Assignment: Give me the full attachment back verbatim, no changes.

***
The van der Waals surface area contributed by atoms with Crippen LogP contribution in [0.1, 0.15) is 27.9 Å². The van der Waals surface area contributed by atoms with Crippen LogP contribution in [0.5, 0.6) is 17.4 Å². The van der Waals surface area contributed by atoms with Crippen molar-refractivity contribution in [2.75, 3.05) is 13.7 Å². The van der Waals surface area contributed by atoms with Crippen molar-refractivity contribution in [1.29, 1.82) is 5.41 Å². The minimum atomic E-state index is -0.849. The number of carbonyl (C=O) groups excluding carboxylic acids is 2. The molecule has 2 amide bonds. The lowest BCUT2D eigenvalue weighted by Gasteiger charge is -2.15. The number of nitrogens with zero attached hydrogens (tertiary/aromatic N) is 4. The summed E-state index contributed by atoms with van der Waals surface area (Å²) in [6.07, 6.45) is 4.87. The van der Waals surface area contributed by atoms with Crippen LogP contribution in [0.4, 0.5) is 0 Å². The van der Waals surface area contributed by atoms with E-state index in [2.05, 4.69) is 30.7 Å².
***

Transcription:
The van der Waals surface area contributed by atoms with Crippen LogP contribution in [0.1, 0.15) is 27.9 Å². The van der Waals surface area contributed by atoms with Crippen LogP contribution in [0.5, 0.6) is 17.4 Å². The van der Waals surface area contributed by atoms with Crippen molar-refractivity contribution in [2.75, 3.05) is 13.7 Å². The van der Waals surface area contributed by atoms with Crippen molar-refractivity contribution in [1.29, 1.82) is 5.41 Å². The minimum atomic E-state index is -0.849. The number of carbonyl (C=O) groups excluding carboxylic acids is 2. The molecule has 2 amide bonds. The lowest BCUT2D eigenvalue weighted by Gasteiger charge is -2.15. The number of nitrogens with zero attached hydrogens (tertiary/aromatic N) is 4. The summed E-state index contributed by atoms with van der Waals surface area (Å²) in [6.07, 6.45) is 4.87. The van der Waals surface area contributed by atoms with Crippen LogP contribution in [0.4, 0.5) is 0 Å². The van der Waals surface area contributed by atoms with E-state index in [2.05, 4.69) is 30.7 Å².